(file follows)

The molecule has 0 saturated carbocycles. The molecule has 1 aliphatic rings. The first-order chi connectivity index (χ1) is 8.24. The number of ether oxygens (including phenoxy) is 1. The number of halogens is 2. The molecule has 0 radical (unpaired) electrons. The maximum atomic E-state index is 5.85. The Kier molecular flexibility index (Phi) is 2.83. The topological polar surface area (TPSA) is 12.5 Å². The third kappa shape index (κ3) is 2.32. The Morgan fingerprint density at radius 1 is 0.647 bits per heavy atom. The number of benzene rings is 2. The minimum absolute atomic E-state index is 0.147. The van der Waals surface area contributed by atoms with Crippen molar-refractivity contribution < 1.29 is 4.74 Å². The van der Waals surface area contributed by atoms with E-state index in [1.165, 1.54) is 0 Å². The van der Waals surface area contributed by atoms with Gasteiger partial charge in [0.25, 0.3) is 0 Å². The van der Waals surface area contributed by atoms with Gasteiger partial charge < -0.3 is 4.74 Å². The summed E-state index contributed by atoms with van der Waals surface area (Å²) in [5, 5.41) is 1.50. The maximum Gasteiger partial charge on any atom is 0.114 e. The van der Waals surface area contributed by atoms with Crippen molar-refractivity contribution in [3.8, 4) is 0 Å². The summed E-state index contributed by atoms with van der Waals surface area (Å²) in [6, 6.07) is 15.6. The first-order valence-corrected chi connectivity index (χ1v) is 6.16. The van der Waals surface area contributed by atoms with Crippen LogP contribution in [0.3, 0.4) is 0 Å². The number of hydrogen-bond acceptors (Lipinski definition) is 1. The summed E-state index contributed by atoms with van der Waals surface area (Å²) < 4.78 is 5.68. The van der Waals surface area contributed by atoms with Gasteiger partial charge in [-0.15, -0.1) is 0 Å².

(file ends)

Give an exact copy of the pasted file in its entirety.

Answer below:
The molecule has 0 saturated carbocycles. The molecule has 1 aliphatic rings. The first-order chi connectivity index (χ1) is 8.24. The number of ether oxygens (including phenoxy) is 1. The number of halogens is 2. The molecule has 0 radical (unpaired) electrons. The maximum atomic E-state index is 5.85. The Kier molecular flexibility index (Phi) is 2.83. The topological polar surface area (TPSA) is 12.5 Å². The third kappa shape index (κ3) is 2.32. The Morgan fingerprint density at radius 1 is 0.647 bits per heavy atom. The number of benzene rings is 2. The minimum absolute atomic E-state index is 0.147. The van der Waals surface area contributed by atoms with Crippen molar-refractivity contribution < 1.29 is 4.74 Å². The van der Waals surface area contributed by atoms with E-state index in [1.165, 1.54) is 0 Å². The van der Waals surface area contributed by atoms with Gasteiger partial charge in [0.25, 0.3) is 0 Å². The van der Waals surface area contributed by atoms with Gasteiger partial charge < -0.3 is 4.74 Å². The summed E-state index contributed by atoms with van der Waals surface area (Å²) in [5, 5.41) is 1.50. The maximum Gasteiger partial charge on any atom is 0.114 e. The van der Waals surface area contributed by atoms with Crippen molar-refractivity contribution in [3.8, 4) is 0 Å². The summed E-state index contributed by atoms with van der Waals surface area (Å²) in [6, 6.07) is 15.6. The first-order valence-corrected chi connectivity index (χ1v) is 6.16. The van der Waals surface area contributed by atoms with Crippen LogP contribution in [0.3, 0.4) is 0 Å². The number of hydrogen-bond acceptors (Lipinski definition) is 1. The summed E-state index contributed by atoms with van der Waals surface area (Å²) < 4.78 is 5.68. The van der Waals surface area contributed by atoms with Gasteiger partial charge in [-0.15, -0.1) is 0 Å².